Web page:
Invest Like Warren Buffett
Invest Like Warren Buffett: Why Buffett Wishes He Could Invest Like You
A Daily Reckoning Whitepaper Report
By James Boric — The Penny Sleuth(Sign up for FREE!)
“Mr. Buffett, if you were starting over today and only had $1 million to invest, how would you do it? What kinds of companies would you look to own?”
Those were the questions a nervous gentleman asked the Sage of Omaha towards the end of the 2006 Berkshire Hathaway shareholders meeting — which I attended with my colleague Chris Mayer.
Buffett didn’t waste much time answering. If he were a retail investor these days with a limited budget he would sock his money into:
1) Smaller companies that the major institutions (including Berkshire) can’t even think about investing in because they are too small.
2) Emerging markets where you can buy great businesses for next to nothing.
Buffett’s affinity for obscure, out-of-the-way investment opportunities (i.e. small-cap stocks) is well documented.
In 1999 he told Business Week “…it’s a huge structural advantage not to have a lot of money. I think I could make you 50% a year on $1 million. No, I know I could. I guarantee that.”
And in a 2005 interview with a group of students at Kansas University, Buffett defended that statement saying:
Yes, I would still say the same thing today…You have to turn over a lot of rocks to find those little anomalies. You have to find the companies that are off the map – way off the map. You may find local companies that have nothing wrong with them at all…
Having a lot of money to invest forced Berkshire to buy those that were less attractive. With less capital, I could have put all my money into the most attractive issues and really creamed it.
To illustrate his point, Buffett told the 24,000+ people who made the trek to the Quest Center this weekend that he would have put 100% of his assets in South Korea a year or two ago when incredible companies (many small-caps) were selling for three or four times earnings. But because Berkshire is a massive $112 billion company, he couldn’t take advantage of the opportunity. The companies were too small and too illiquid for them add to Berkshire’s earnings power. So he had to sit and watch.
As a small investor, you don’t have to sit on the sidelines. You can take advantage of the illiquid opportunities that the big-boys, like Buffett, simply can’t. But as Warren reminded everyone (as he sipped on his Coca-Cola and ate his Sees’s candy), just because he would love to invest in smaller companies doesn’t mean he would change his underlying strategy. He still wouldn’t speculate in companies he didn’t understand.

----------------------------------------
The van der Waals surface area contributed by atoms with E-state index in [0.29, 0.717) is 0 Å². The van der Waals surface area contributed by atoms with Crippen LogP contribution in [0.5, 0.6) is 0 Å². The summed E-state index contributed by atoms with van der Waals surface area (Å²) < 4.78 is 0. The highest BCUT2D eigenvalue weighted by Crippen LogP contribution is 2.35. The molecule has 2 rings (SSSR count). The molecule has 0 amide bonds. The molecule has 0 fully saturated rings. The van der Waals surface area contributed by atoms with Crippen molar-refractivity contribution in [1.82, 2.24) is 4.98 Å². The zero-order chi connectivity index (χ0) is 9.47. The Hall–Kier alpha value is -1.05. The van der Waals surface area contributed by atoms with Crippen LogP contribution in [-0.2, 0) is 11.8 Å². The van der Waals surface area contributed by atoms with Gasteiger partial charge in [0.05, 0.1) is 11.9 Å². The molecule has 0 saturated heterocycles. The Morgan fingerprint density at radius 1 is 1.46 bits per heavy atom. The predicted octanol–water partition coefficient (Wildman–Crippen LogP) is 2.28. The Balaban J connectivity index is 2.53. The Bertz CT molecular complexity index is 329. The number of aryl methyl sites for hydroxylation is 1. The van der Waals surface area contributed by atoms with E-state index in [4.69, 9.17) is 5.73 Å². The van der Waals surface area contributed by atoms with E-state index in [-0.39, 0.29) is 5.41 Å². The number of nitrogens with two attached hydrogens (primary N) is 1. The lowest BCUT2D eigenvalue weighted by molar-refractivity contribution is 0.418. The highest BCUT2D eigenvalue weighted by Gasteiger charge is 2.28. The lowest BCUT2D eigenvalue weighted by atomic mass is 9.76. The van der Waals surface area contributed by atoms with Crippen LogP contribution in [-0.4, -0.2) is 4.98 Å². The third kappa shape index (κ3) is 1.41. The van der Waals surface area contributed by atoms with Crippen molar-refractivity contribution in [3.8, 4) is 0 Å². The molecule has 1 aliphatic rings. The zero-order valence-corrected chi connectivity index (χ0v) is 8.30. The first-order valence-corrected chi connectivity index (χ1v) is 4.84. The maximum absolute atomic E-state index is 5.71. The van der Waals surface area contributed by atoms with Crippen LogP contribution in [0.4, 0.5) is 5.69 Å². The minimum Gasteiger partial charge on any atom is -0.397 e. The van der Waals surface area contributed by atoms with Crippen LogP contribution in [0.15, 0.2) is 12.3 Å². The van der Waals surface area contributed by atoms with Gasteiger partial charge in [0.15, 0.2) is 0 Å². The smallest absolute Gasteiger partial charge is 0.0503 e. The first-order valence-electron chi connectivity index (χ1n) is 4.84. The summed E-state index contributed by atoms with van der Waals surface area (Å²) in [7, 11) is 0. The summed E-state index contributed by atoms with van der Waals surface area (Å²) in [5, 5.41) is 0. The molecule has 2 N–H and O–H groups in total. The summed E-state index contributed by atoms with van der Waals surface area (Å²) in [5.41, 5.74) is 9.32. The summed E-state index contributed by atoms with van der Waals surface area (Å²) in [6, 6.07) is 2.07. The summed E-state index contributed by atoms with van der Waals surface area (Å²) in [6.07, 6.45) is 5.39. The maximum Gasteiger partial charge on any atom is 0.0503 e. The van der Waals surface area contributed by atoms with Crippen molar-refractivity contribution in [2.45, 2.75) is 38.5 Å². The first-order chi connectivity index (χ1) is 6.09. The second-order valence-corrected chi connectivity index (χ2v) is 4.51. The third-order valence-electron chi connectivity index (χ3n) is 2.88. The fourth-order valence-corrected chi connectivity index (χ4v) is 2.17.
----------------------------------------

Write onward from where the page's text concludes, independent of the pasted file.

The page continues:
That comment got people in the audience thinking about their own investment ideas and strategies.
One shareholder asked, “What is your opinion on ethanol? Should I look at those companies now?”
Buffett responded by saying, “I have friends who like ethanol. And I have friends who don’t like ethanol. I’m sticking with my friends.”
He explained that ethanol might well be an adequate investment idea. But the fact is, no one knows what an ethanol plant will be producing in five years. The economics of the business could totally change over that time. And that uncertainty scares him – so he won’t invest. Plus, he made it a point to say, “Ethanol is hot right now. Our general policy is not to look at things that are hot.”
Then the next question came, “Are we in a commodities bubble?”
“My guess is we’re seeing speculation in commodities and the housing market today,” Buffett said.
So the next shareholder dug a bit deeper. “What kind of exposure do you have to silver?”
Warren explained that he has no exposure right now. He got into silver early in the game — when the fundamentals make sense to buy. But he admits that he sold very early as well.
Buffett made the point that silver (like oil and all commodities) isn’t an interest bearing investment. In other words, in order to make money in silver you have to hope (something any value investor doesn’t like to do) it rises. If it doesn’t, you are better off putting your money in stocks or bonds.
Not wanting to leave the area of commodities, one annoying shareholder (who’s piercing voice blared through the speaker system at a decibel level that may have deafened some) asked if investors would be smart to invest in countries where there is an abundance of natural resources per capita.
Buffett responded by saying, “We don’t play big trends. That’s too macro for us.”
And Charlie Munger finally chimed in to end this big-picture discussion by saying, “We failed to profit from the recent commodities boom.”
Of course, being a value investor means you don’t catch every wave.
When you insist on buying companies at cheap prices and selling when they are no longer cheap, you inevitably buy early and sell early. In Buffet’s case, that’s what happened with silver. And a lot of the times, they miss opportunities altogether. The classic example is technology.
Buffett never invested in tech stocks in the 1990s. And he still doesn’t regret it. As he explained to the crowd, we know what we are good at and we stick to those things. In the Olympics, you can win a gold medal if you can run 100 meters faster than anybody. You don’t have to throw the shot-put as well.
The same is true in investing.
You don’t have to get everything right. You just have to know what you do well and stick to that. In Buffett’s case that means staying away from tech and commodities.
Here at the Penny Sleuth headquarters, we think that is good advice.
We know about small-cap companies with solid fundamentals, insider buying and growing top and bottom lines. So while everyone else is speculating in housing, commodities, options and futures, we’ll just stick to what we do best and not worry about the rest.
It worked out all right for Buffett.
Yours from Omaha,
The Penny Sleuth Editorial Team
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